IISEPS News, N 3 (25), 2002



Strengthening Role of Independent Social Research and Experts’ Network in Belarus:
Results of a national public opinion poll

Open Forum:
Alexander Fadeyev
End to Staging and Beginnnning of Integration?

Irina Bourina, IISEPS
Pavel Severinets. “Malady Front Generation. History of Youth Born in 1970-1985”


Dear readers!


The next – jubilee! – 25th issue of the analytical bulletin “IISEPS News” offers to your attention materials reflecting the most interesting results of the Institute’s work in the third quarter of 2002.
V. Putin’s statements about further development of the Russia-Belarus integration became the most significant event, which agitated public-political life within this period. In this respect, political prospects of A. Lukashenko, the opposition and the country as a whole reshaped. The reaction by the Belarus president (reinforced with the might of the entire state information-propagandistic machine), who instantly turned into an advocate of state sovereignty and national pride of Belarusians, provoked numerous questions and doubts, hopes and blunt speculations, both in Belarus and abroad. Is A. Lukashenko in fact likely to follow the path of “national salvation”, consolidation of Belarus’ society, approchement with the West or to continue (begin another) integration game? The choice of the right strategy for the Belarusian opposition, Russia’s leadership and the West depends on the right answer to these questions. Thus, the given bulletin is mostly devoted to the integration issue.
The issue of integration, however, “raises” another closely related topic – a drop in A. Lukashenko’s popularity rating, a further divergence of public and authorities in Belarus. As a matter of fact, that was the key reason for a sudden turn in Russia-Belarus relations (as G. Pavlovsky, the President of the Efficient Policy Foundation and an aide to the Russian president, tactfully noted, “that’s the reason why Russia had to specify the balance of its relations with Belarus”). The statements by the Belarus president made on NTV television on September 9 (which in fact became an open challenge to V. Putin), as well as during the September 17 press conference in Minsk (about a possible referendum on introducing changes to the Constitution allowing him to be elected the president for the third term), clearly say that the integration is not so much an issue of foreign, as of home policy process.
The results of the latest IISEPS national public opinion poll, presented in the given issue as figures, tables, trends as well as analytical materials, make evident not only the president’s still falling rating (about 1% a month), but also an absolutely different public attitude towards the integration with Russia (including the variants suggested by V. Putin), than declared by the head of state.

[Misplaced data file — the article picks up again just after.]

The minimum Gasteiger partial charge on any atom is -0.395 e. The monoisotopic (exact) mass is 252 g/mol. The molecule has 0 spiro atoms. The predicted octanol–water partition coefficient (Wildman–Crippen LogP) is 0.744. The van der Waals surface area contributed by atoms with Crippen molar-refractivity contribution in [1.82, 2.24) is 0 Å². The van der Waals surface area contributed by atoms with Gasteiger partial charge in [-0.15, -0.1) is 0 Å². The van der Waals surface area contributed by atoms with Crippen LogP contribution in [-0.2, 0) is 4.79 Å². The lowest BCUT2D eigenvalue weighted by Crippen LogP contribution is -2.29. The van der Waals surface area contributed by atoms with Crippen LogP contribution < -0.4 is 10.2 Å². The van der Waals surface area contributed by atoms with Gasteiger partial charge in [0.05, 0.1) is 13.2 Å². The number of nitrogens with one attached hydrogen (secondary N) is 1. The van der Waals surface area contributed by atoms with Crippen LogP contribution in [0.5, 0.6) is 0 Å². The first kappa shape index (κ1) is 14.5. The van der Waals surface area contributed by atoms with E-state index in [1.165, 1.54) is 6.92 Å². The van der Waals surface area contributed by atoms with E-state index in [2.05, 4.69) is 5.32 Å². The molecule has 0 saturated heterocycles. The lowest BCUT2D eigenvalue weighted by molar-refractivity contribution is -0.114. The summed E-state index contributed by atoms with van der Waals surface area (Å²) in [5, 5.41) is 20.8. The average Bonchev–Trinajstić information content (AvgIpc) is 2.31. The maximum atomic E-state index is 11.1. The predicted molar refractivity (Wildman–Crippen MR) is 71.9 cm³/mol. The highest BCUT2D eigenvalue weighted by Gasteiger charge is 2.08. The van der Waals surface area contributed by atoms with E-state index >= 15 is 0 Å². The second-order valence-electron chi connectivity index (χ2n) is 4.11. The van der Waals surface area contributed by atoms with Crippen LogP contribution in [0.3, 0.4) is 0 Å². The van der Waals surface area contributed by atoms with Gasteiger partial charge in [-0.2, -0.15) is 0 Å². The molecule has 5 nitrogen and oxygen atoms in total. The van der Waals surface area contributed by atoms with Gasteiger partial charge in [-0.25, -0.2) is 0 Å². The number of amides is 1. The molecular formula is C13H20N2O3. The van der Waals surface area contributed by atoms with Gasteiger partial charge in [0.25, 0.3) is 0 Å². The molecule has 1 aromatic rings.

Hence, in particular, one could suppose that under such course of events not just reelection, but retention of his powers until the next presidential election might become a real problem for A. Lukashenko. In a word, there is enough pabulum for reflection of analysts, journalists, politicians, diplomats and all those interested in public-political life in Belarus.
Nonetheless, no matter what facts and events are recorded by IISEPS’s studies, they could be viewed in different ways. In order to keep objective information not “overshadowed” by analysis (which, if you please, can be claimed “engaged”, “ordered”, etc.), we introduced the rubric “Open Forum”. Our readers have had the opportunity to familiarize with different points of view of leading Belarusian politicians, experts and diplomats, which often do not coincide with our opinions. This time, since the integration is the key subject of the bulletin, “Open Forum” is given to prominent Russian expert (head of the Belarus Department at the NIS Institute) Professor Alexander Fadeyev. We think his analysis would be of great interest to our readers.
The Appendix contains another Regulation of the Belarusian Council of Ministers (#1174 dated August 29, 2002) which shifts the process of establishing control of state authorities over independ-ent social studies to a “working” stage: it defines the place of the control mechanism in the system of state authorities, the terms of its “switching on” and those responsible for its realization. We believe that these minor, in terms of global problems (falling life standards, the country’s isolation, the threat of losing sovereignty, etc.) decisions by Belarus’ authorities could in fact cause almost the same damage to our society and the sate as social conflicts or natural upheavals, because they take control not of sociology and mass media, but public opinion.
We hope that the jubilee issue of our bulletin would be interesting and helpful to you and your colleagues. We are awaiting your comments and requests!